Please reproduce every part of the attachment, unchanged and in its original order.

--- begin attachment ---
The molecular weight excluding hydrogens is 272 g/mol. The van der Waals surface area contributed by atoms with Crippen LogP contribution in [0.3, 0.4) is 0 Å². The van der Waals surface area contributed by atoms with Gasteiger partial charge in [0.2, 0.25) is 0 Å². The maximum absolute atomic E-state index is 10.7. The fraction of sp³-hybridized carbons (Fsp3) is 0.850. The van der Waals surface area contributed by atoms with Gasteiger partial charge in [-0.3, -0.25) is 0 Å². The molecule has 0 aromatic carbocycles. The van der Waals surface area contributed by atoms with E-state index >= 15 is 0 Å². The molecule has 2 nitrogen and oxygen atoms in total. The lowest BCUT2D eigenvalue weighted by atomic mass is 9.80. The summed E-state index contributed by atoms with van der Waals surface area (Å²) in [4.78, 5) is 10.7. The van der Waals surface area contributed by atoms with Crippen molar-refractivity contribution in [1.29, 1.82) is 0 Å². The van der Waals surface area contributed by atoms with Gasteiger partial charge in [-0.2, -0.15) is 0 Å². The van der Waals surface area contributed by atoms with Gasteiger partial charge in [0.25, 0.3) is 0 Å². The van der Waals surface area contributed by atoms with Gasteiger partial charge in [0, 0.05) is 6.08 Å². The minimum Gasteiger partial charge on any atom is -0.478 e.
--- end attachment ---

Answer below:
The molecular weight excluding hydrogens is 272 g/mol. The van der Waals surface area contributed by atoms with Crippen LogP contribution in [0.3, 0.4) is 0 Å². The van der Waals surface area contributed by atoms with Gasteiger partial charge in [0.2, 0.25) is 0 Å². The maximum absolute atomic E-state index is 10.7. The fraction of sp³-hybridized carbons (Fsp3) is 0.850. The van der Waals surface area contributed by atoms with Gasteiger partial charge in [-0.3, -0.25) is 0 Å². The molecule has 0 aromatic carbocycles. The van der Waals surface area contributed by atoms with E-state index >= 15 is 0 Å². The molecule has 2 nitrogen and oxygen atoms in total. The lowest BCUT2D eigenvalue weighted by atomic mass is 9.80. The summed E-state index contributed by atoms with van der Waals surface area (Å²) in [4.78, 5) is 10.7. The van der Waals surface area contributed by atoms with Crippen molar-refractivity contribution in [1.29, 1.82) is 0 Å². The van der Waals surface area contributed by atoms with Gasteiger partial charge in [-0.2, -0.15) is 0 Å². The van der Waals surface area contributed by atoms with Gasteiger partial charge in [0.25, 0.3) is 0 Å². The van der Waals surface area contributed by atoms with Gasteiger partial charge in [0, 0.05) is 6.08 Å². The minimum Gasteiger partial charge on any atom is -0.478 e.